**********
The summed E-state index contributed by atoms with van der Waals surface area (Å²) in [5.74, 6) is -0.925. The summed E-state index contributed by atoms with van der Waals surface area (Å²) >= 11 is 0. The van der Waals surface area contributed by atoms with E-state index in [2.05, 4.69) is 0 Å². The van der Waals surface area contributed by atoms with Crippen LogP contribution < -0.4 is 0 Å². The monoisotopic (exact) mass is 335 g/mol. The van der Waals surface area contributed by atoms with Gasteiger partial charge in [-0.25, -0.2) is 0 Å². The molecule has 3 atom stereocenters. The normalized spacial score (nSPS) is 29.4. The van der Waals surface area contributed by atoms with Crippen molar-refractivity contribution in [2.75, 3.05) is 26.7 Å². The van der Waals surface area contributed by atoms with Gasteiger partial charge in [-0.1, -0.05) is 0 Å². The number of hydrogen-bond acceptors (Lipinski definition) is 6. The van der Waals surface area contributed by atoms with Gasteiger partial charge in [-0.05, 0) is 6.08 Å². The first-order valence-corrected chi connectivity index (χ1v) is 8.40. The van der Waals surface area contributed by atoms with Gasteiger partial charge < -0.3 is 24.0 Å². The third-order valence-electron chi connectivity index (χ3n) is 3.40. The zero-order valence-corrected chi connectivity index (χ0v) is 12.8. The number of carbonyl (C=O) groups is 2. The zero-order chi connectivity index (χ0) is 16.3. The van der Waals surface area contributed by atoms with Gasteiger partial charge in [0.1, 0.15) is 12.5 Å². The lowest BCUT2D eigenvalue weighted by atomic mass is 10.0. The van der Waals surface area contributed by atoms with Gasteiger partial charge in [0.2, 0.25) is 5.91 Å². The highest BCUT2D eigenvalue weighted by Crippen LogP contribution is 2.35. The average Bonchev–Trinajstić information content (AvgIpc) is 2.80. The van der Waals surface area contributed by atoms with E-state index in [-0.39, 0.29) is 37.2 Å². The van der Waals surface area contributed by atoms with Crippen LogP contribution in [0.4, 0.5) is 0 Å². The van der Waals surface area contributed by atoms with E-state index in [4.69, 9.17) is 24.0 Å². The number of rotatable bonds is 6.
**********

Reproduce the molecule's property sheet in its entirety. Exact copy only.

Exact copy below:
The summed E-state index contributed by atoms with van der Waals surface area (Å²) in [5.74, 6) is -0.925. The summed E-state index contributed by atoms with van der Waals surface area (Å²) >= 11 is 0. The van der Waals surface area contributed by atoms with E-state index in [2.05, 4.69) is 0 Å². The van der Waals surface area contributed by atoms with Crippen LogP contribution < -0.4 is 0 Å². The monoisotopic (exact) mass is 335 g/mol. The van der Waals surface area contributed by atoms with Gasteiger partial charge in [-0.25, -0.2) is 0 Å². The molecule has 3 atom stereocenters. The normalized spacial score (nSPS) is 29.4. The van der Waals surface area contributed by atoms with Crippen molar-refractivity contribution in [2.75, 3.05) is 26.7 Å². The van der Waals surface area contributed by atoms with Gasteiger partial charge in [-0.1, -0.05) is 0 Å². The number of hydrogen-bond acceptors (Lipinski definition) is 6. The van der Waals surface area contributed by atoms with Gasteiger partial charge in [-0.05, 0) is 6.08 Å². The first-order valence-corrected chi connectivity index (χ1v) is 8.40. The van der Waals surface area contributed by atoms with Gasteiger partial charge < -0.3 is 24.0 Å². The third-order valence-electron chi connectivity index (χ3n) is 3.40. The zero-order valence-corrected chi connectivity index (χ0v) is 12.8. The number of carbonyl (C=O) groups is 2. The zero-order chi connectivity index (χ0) is 16.3. The van der Waals surface area contributed by atoms with Gasteiger partial charge in [0.1, 0.15) is 12.5 Å². The lowest BCUT2D eigenvalue weighted by atomic mass is 10.0. The van der Waals surface area contributed by atoms with Gasteiger partial charge in [0.2, 0.25) is 5.91 Å². The highest BCUT2D eigenvalue weighted by Crippen LogP contribution is 2.35. The average Bonchev–Trinajstić information content (AvgIpc) is 2.80. The van der Waals surface area contributed by atoms with E-state index in [-0.39, 0.29) is 37.2 Å². The van der Waals surface area contributed by atoms with Crippen LogP contribution in [0.4, 0.5) is 0 Å². The van der Waals surface area contributed by atoms with E-state index in [4.69, 9.17) is 24.0 Å². The number of rotatable bonds is 6.